No, let me rephrase that: this new freedom is intoxicating! Endless possibilities!

Finally, we can think about keeping open connections to all desktop clients, allowing real push notifications: instant sync. By storing metadata directly in the file system we completely eliminate the support cases for database inconsistencies. The underlying EOS storage is open source as well, is designed for High-Capacity and Low-Latency, even supports geo-replication and erasure encoding. ownCloud, the platform, will be able to embrace apps in all languages by integrating them in the web frontend.

To get this started I needed a place where we can integrate different services and components. Initially, I just wanted it to be the starting point for related development efforts, but I think it makes sense to also help admins set up and maintain an ownCloud instance in production. Something like a gateway to the ownCloud universe. Nexus quickly came to mind:

Etymology: From Latin nexus (“the act of binding together; bond”)

Have a look at the top picture, again. What do we actually see?

  • Caddy is used as a reverse proxy that automatically generates a certificate and makes tying the different web endpoints together really easy.

  • Phoenix is the new ownCloud web ui.

  • reva is the new storage layer. It might make sense to think of it as a runtime for go services that communicate vie CS3 apis. Nexus will start three instances:

    • an ocdavsvc that serves the webdav API as well as sharing and other OCP APIs

    • an authsvc that uses OpenID Connect to authenticate users backed by an LDAP server

    • a storageprovider the encapsualtes EOS and presents a CS3 api for it. A local posix storage is also implemented but needs more love. S3 and windows network drive are also planned. If you want ownCloud to access a storage you wrap it in a storage provider.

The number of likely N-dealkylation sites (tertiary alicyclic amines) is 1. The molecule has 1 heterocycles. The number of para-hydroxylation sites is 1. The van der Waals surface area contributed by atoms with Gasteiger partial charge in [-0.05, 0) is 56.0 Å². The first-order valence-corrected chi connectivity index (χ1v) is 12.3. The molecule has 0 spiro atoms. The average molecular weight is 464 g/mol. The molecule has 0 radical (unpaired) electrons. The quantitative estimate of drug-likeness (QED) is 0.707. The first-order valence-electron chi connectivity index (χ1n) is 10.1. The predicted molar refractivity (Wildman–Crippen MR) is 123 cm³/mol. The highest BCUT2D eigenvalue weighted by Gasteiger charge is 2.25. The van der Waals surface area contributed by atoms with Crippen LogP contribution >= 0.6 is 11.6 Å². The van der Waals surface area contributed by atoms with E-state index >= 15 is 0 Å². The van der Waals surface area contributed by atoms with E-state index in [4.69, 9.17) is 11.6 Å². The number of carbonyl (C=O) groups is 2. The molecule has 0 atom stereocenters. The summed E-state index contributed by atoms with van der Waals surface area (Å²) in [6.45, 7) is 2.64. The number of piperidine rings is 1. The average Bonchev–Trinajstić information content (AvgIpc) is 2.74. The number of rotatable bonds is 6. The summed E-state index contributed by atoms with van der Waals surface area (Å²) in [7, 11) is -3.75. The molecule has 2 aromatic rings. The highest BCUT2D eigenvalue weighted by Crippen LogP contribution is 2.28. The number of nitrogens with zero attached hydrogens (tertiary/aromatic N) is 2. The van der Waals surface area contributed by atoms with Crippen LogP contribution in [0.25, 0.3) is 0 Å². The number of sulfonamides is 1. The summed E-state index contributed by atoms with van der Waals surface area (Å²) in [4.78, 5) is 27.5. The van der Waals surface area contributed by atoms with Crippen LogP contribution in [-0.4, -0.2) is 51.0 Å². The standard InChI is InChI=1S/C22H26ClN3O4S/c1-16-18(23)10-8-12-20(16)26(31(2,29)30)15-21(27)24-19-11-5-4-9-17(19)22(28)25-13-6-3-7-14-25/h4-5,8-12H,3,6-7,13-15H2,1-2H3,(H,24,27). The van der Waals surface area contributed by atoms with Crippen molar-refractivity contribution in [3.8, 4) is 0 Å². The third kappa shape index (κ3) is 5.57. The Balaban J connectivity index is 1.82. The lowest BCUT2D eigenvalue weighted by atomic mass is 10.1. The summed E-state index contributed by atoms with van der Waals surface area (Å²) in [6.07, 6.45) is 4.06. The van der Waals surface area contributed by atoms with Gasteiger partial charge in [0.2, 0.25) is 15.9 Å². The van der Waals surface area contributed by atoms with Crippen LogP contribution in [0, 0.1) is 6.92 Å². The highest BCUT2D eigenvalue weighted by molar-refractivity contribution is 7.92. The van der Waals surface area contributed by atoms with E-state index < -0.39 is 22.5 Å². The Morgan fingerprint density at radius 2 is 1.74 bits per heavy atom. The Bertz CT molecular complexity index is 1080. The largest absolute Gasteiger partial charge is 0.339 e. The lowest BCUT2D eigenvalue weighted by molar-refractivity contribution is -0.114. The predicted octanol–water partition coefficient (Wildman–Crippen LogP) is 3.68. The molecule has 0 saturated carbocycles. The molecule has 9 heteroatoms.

• we are currently working on integrating a storage registry that knows the mount points of different storages in the tree of a user

  • EOS as the default storage solution, because it natively implements some of the properties we need for ownCloud, eg. mtime propagation.

  • Kopano Konnect as the OpenID Connect provider which is backed by an ldap server.

  • OpenLDAP as a central user database.

Some of the services can be replaced to integrate better with your environment, eg. the OIDC provider, the LDAP server or the actual storage. For now this is what we focus on.

You may have noticed that half of the services are written in golang. So if you are interested in that language, now is probably the time to get involved and learn about the different components. The Nexus is supposed to help everyone get started with this new architecture. Just do a

$ git clone git@github.com:owncloud/nexus.git
$ cd nexus && make future

That will use docker compose to bring up all the above services. Then point your browser to https://owncloud.localhost:8443/ and log in with aaliyah_abernathy:secret.

Welcome to the future!

I should probably do a deep dive into some of the topics and elaborate further, eg. why golang or a systems language makes more sense than PHP, but that will have to wait for another time. Let me know what you think and post any questions below.

I’ll try to keep it shorter next time. Unless you want me to tell you some war stories from the support battlefield about Horracle and clusterfck